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losophy, when, in endeavouring to solve the riddle of existence, they have approached, albeit with reverence and humility, the source from which all existence proceeds. Shrouded from human comprehension in an obscurity from which chastened imagination is awed back, and thought retreats in conscious weakness, the Divine nature is surely a theme on which man is little entitled to dogmatize. Accordingly it is here that the philosophic intellect becomes most painfully aware of its own insufficiency. .. But the common understanding has no such humility ; its God is an Incarnate Divinity;-imperfection imposes its own limitations on the Illimitable, and clothes the inconceivable Spirit of the Universe in sensuous and intelligible forms derived from finite nature !”
This conviction once gained, the whole rational basis for intolerance is cut away. We are all of us (though not all equally) mistaken; and the cherished dogmas of each of us are not, as we had fondly supposed, the pure truth of God, but simply our own special form of error--the fragmentary and refracted ray of light which has fallen on our own minds'.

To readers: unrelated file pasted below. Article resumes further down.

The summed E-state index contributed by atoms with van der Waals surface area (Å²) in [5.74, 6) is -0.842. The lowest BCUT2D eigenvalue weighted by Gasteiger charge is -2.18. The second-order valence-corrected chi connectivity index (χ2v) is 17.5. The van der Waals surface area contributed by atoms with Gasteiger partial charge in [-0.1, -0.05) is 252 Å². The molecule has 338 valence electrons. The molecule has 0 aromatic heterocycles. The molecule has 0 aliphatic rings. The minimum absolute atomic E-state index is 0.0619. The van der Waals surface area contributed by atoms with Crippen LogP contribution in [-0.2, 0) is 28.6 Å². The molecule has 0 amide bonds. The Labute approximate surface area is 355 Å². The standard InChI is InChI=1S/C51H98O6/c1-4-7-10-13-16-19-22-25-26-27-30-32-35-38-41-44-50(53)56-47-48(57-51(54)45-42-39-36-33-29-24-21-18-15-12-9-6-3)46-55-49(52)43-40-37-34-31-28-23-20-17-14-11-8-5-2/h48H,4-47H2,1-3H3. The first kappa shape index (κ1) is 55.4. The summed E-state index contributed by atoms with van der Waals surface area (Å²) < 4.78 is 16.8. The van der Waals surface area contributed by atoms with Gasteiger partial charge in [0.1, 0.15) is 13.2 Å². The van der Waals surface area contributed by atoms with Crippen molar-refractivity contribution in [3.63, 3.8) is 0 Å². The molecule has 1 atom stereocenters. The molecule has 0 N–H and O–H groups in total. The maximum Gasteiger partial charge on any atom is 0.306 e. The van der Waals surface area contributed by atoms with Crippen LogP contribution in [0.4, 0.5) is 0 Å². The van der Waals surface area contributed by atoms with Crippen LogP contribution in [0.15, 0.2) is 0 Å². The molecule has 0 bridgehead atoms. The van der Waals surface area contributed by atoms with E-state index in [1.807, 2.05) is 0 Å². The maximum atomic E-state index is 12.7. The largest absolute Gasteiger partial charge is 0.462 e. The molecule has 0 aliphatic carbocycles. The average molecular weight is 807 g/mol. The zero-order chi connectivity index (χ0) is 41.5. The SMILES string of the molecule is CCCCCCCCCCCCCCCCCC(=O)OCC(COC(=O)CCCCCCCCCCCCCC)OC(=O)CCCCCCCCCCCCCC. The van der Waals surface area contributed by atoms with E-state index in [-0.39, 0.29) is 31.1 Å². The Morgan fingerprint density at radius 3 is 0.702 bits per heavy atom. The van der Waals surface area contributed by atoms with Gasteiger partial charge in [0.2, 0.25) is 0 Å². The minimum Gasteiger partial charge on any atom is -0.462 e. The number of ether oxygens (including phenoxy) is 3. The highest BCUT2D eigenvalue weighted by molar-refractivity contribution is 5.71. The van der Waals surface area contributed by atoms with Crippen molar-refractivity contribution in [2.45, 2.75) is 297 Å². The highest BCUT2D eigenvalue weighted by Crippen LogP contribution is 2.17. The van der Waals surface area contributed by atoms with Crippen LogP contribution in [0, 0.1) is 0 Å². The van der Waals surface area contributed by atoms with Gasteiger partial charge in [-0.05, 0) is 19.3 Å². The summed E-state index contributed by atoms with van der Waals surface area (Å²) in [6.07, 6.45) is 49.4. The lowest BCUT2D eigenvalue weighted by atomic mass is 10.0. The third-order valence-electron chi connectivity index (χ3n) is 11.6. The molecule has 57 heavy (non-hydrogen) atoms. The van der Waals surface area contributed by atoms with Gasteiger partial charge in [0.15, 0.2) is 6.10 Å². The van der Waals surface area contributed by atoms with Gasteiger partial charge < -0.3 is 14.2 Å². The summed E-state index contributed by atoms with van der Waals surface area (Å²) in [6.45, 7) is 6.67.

But are we therefore to relax in our pursuit of truth, or to acquiesce contentedly in error ?-By no means. The obligation still lies upon us as much as ever to press forward in the search ; for though absolute truth be unattainable, yet the amount of error in our views is capable of progressive and perpetual diminution ; and it is not to be supposed that all errors are equally innocuous. To rest satisfied with a lower degree of truth than our faculties are capable of attaining, -to acquiesce in errors which we might eliminate, - to lie down consciously and contentedly in unworthy con
1 “ Our little systems have their day ;
They have their day, and cease to be .
They are but broken lights of Thee,